Mallory et al v. Ellerman et al

Filing 7

MEMORANDUM OPINION by Senior Judge Joseph H. McKinley, Jr. on 5/11/2024: The Court will enter a separate Order of dismissal consistent with this Memorandum Opinion. cc: Plaintiff, pro se (EAS)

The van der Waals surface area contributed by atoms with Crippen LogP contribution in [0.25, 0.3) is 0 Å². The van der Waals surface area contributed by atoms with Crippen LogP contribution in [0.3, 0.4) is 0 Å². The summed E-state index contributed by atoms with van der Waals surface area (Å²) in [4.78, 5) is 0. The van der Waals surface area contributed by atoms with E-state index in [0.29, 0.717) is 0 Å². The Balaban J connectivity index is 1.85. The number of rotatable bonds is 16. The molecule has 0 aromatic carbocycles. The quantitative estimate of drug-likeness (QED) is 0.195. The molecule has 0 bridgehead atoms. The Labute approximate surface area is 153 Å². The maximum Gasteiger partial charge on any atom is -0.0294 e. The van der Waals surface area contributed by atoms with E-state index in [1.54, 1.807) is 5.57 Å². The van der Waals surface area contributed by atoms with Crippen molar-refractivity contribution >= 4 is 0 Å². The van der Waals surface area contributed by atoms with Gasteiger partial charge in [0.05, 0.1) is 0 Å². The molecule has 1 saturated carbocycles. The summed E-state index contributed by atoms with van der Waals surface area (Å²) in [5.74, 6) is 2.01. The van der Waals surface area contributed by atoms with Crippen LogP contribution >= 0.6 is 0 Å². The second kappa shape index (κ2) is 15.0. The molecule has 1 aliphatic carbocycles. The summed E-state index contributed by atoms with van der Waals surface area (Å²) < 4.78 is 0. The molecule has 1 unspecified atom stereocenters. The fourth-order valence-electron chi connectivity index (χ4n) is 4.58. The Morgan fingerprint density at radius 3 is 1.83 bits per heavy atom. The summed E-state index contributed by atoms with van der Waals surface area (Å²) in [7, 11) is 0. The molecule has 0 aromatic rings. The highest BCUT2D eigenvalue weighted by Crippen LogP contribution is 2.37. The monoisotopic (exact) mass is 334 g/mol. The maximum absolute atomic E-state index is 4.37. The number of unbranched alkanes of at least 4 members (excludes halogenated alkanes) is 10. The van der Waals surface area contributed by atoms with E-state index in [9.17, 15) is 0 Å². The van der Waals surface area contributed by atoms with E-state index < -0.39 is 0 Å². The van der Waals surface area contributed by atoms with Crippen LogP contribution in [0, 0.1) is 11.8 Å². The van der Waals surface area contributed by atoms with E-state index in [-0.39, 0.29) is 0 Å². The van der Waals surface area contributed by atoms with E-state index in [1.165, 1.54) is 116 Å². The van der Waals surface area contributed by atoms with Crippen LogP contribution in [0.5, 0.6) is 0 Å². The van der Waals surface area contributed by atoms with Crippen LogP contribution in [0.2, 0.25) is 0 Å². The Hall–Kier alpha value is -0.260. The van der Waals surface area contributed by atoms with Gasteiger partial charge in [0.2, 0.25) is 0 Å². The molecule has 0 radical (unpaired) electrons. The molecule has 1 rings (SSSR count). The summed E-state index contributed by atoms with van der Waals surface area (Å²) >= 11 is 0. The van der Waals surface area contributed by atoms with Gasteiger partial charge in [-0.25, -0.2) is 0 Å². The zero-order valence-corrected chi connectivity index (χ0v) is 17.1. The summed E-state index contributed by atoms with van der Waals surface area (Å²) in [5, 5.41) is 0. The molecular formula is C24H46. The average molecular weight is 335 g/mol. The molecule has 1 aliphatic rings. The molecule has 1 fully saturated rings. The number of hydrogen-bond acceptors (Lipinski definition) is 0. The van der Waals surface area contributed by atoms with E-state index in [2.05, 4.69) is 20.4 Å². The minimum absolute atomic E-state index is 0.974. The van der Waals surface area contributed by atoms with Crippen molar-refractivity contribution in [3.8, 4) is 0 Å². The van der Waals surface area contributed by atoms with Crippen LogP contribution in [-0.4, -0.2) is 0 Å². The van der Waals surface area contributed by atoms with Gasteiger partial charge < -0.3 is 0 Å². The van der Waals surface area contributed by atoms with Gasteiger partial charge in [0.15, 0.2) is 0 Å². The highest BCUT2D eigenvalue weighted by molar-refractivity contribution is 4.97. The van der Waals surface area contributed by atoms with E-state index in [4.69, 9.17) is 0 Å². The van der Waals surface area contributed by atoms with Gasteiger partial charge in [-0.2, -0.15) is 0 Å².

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UNITED STATES DISTRICT COURT WESTERN DISTRICT OF KENTUCKY LOUISVILLE DIVISION JAMES MALLORY A/K/A SADIQ AL-RAHMAN MUHHAMAD v. PLAINTIFF CIVIL ACTION NO. 3:24-CV-P54-JHM ANGELA ELLERMAN et al. DEFENDANTS MEMORANDUM OPINION Plaintiff James Mallory filed the instant pro se 42 U.S.C. § 1983 prisoner civil-rights action. This matter is before the Court on an initial review of the complaint pursuant to 28 U.S.C. § 1915A. For the reasons stated below, the Court will dismiss the action. I. On December 21, 2021, Plaintiff pled guilty to burglary in the second degree and manslaughter in the first degree in Jefferson Circuit Court. See Commonwealth v. Mallory, No. 12-cr-001317-02.1 In this action, Plaintiff sues his co-defendant’s defense team from the Kentucky Department of Public Advocacy (DPA), including Angela Ellerman, his co-defendant’s public defender; Dan Goyette, the former DPA “Chief Public Defender”; and Leslie Meurer, a DPA investigator (the “DPA Defendants”). Plaintiff also sues Commonwealth Attorney Thomas B. Wine and Assistant Commonwealth Attorney Ryanne Conroy. Plaintiff alleges that on approximately June 12, 2012, Defendants Ellerman, Goyette, and Meurer found shell casings near the crime scene of the homicide he was charged with and hid them in their offices for over six years. Plaintiff asserts that their concealment of this evidence 1 The Kentucky Court of Justice online court records are available at A court may take judicial notice of undisputed information contained on government websites, Demis v. Sniezek, 558 F. 3d 508, 513 n.2 (6th Cir. 2009), including “proceedings in other courts of record.” Granader v. Public Bank, 417 F.2d 75, 82-83 (6th Cir. 1969). caused him to be incarcerated on “trump charges,” facing the death penalty, for over nine years prior to his conviction. Plaintiff insinuates that these Defendants hid the shell casings because they had Defendant Ellerman’s client’s, Plaintiff’s co-defendant’s, fingerprints on them. He claims that these Defendants acted “outside the scope of their jobs” by lying to the state trial court for years. Plaintiff sues Defendants Wine and Conroy for “allowing this to go on for [several] years without correcting these faults [or] indicting these individuals for breaking the law.” As relief, Plaintiff seeks damages. II. When a prisoner initiates a civil action seeking redress from a governmental entity, officer, or employee, the trial court must review the complaint and dismiss the complaint, or any portion of it, if the court determines that the complaint is frivolous or malicious, fails to state a claim upon which relief may be granted, or seeks monetary relief from a defendant who is immune from such relief. See § 1915A(b)(1), (2); McGore v. Wrigglesworth, 114 F.3d 601, 604 (6th Cir. 1997), overruled on other grounds by Jones v. Bock, 549 U.S. 199 (2007). In order to survive dismissal for failure to state a claim, “a complaint must contain sufficient factual matter, accepted as true, to ‘state a claim to relief that is plausible on its face.’” Ashcroft v. Iqbal, 556 U.S. 662, 678 (2009) (quoting Bell Atl. Corp. v. Twombly, 550 U.S. 544, 570 (2007)). “[A] district court must (1) view the complaint in the light most favorable to the plaintiff and (2) take all well-pleaded factual allegations as true.” Tackett v. M & G Polymers, USA, LLC, 561 F.3d 478, 488 (6th Cir. 2009) (citing Gunasekera v. Irwin, 551 F.3d 461, 466 (6th Cir. 2009) (citations omitted)). “But the district court need not accept a ‘bare assertion of legal conclusions.’” Tackett, 561 F.3d at 488 (quoting Columbia Natural Res., Inc. v. Tatum, 58 2 F.3d 1101, 1109 (6th Cir. 1995)). Although this Court recognizes that pro se pleadings are to be held to a less stringent standard than formal pleadings drafted by lawyers, Haines v. Kerner, 404 U.S. 519, 520-21 (1972); Jourdan v. Jabe, 951 F.2d 108, 110 (6th Cir. 1991), “[o]ur duty to be ‘less stringent’ with pro se complaints does not require us to conjure up unpled allegations.” McDonald v. Hall, 610 F.2d 16, 19 (1st Cir. 1979) (citation omitted). III. Section 1983 creates no substantive rights but merely provides remedies for deprivations of rights established elsewhere. Flint ex rel. Flint v. Ky. Dep’t of Corr., 270 F.3d 340, 351 (6th Cir. 2001). Two elements are required to state a claim under § 1983. Gomez v. Toledo, 446 U.S. 635, 640 (1980). “A plaintiff must allege the violation of a right secured by the Constitution and laws of the United States, and must show that the alleged deprivation was committed by a person acting under color of state law.” West v. Atkins, 487 U.S. 42, 48 (1988). “Absent either element, a section 1983 claim will not lie.” Christy v. Randlett, 932 F.2d 502, 504 (6th Cir. 1991). A. Defendants Ellerman, Goyette, and Meurer (the “DPA Defendants”)2 The Court construes the complaint as asserting that the DPA Defendants violated Plaintiff’s constitutional rights in the course of his state-court criminal action. Based on the dates and time periods set forth in the complaint, it appears that Plaintiff’s claims against these Defendants are time-barred. Section 1983 does not provide a statute of limitations, so federal courts borrow the forum state’s statute of limitations for personal injury actions. Wilson v. Garcia, 471 U.S. 261, 275-80, (1985). In Kentucky, § 1983 actions are limited by the one-year statute of limitations found in 2 For purposes of this initial review only, the Court will assume that these Defendants could be considered state actors under § 1983. 3 KRS § 413.140(1)(a). Collard v. Ky. Bd. of Nursing, 896 F.2d 179, 182 (6th Cir. 1990). Although the statute of limitations turns on state law, the question of when a § 1983 claim accrues to trigger the statute is a matter of federal law. Wallace v. Kato, 549 U.S. 384, 388 (2007). The statute of limitations starts to run either “when the plaintiff has a complete and present cause of action” or “when the plaintiff discovered (or should have discovered) the cause of action.” Dibrell v. City of Knoxville, 984 F.3d 1156, 1162 (6th Cir. 2021) (quoting Rotkiske v. Klemm, 140 S. Ct. 355, 360, 205 L. Ed. 2d 291 (2019)). Although it is not clear from the complaint when Plaintiff learned that the DPA Defendants had allegedly concealed the shell casings, it seems evident that he knew about them, at the latest, when he pled guilty to amended charges against him on December 21, 2021. Thus, because Plaintiff did not initiate this action until January 22, 2024,3 Plaintiff’s constitutional claims against Defendants Ellerman, Goyette, and Meurer are barred by the one-year statute of limitations. B. Defendants Wine and Conroy Plaintiff sues Defendants Commonwealth Attorney Wine and Assistant Commonwealth Attorney Conroy in both their official and individual capacities for allegedly failing to prosecute the DPA Defendants for tampering with/concealing evidence in his criminal action. It is likely that Plaintiff’s claims against these Defendants are also barred by the statute-of-limitations but, in the event they are not, the claims fail because they are meritless. As to Plaintiff’s official-capacity claims against Defendants Wine and Conroy, “neither a State nor its officials acting in their official capacities are ‘persons’ under § 1983.” Will v. Mich. Dep’t of State Police, 491 U.S. 58, 71 (1989); Matthews v. Jones, 35 F.3d 1046, 1049 (6th Cir. “A pro se prisoner’s complaint is deemed filed when it is handed over to prison officials for mailing to the court.” Brand v. Motley, 526 F.3d 921, 925 (6th. Cir. 2008) (citing Richard v. Ray, 290 F.3d 810, 812-13 (6th Cir. 2002). On the complaint, Plaintiff indicates that he put the complaint in the prisoner mail system on January 22, 2024. 3 4 1994). In addition, the Eleventh Amendment “bars all suits, whether for injunctive, declaratory or monetary relief, against the state and its departments,” Thiokol Corp. v. Dep’t of Treasury, State of Mich., Revenue Div., 987 F.2d 376, 381 (6th Cir. 1993), unless Congress has validly abrogated the state’s immunity or the state has waived its immunity. Nev. Dep’t of Human Res. v. Hibbs, 538 U.S. 721, 726 (2003); Alabama v. Pugh, 438 U.S. 781, 782 (1978). The Commonwealth of Kentucky has not waived its immunity, see Adams v. Morris, 90 F. App’x 856, 857 (6th Cir. 2004), and in enacting § 1983, Congress did not intend to override the traditional sovereign immunity of the states. Whittington v. Milby, 928 F.2d 188, 193-94 (6th Cir. 1991) (citing Quern v. Jordan, 440 U.S. 332, 341 (1979)). “This Eleventh Amendment bar remains in effect when State officials are sued for damages in their official capacity.” Kentucky v. Graham, 473 U.S. at 159, 169 (1985); see also Boone v. Kentucky, 72 F. App’x 306, 307 (6th Cir. 2003) (“[Plaintiff’s] request for monetary relief against the prosecutors in their official capacities is deemed to be a suit against the state and also barred by the Eleventh Amendment.”) As to Plaintiff’s individual-capacity claims against Defendants Wine and Conroy, prosecutors are entitled to absolute immunity for conduct intimately associated with the judicial phase of the criminal process. Imbler v. Pachtman, 424 U.S. 409, 430 (1976). This immunity extends to a prosecutor’s decision on whether to prosecute a case. See Ireland v. Tunis, 113 F.3d 1435, 1446 (6th Cir. 1997). Absolute prosecutorial immunity is not defeated by showing that a prosecutor acted wrongfully or even maliciously. The decision on whether or not to prosecute is unquestionably advocacy and is at the heart of the Imbler holding. See Grant v. Hollenbach, 870 F.2d 1135, 1138 (6th Cir. 1989). In light of this jurisprudence, the Court will dismiss Plaintiff’s claims against Defendants 5 Wine and Conroy for failure to state a claim upon which relief may be granted and for seeking damages from a defendant immune from such relief. IV. The Court will enter a separate Order of dismissal consistent with this Memorandum Opinion. Date: May 11, 2024 cc: Plaintiff, pro se 4414.011 6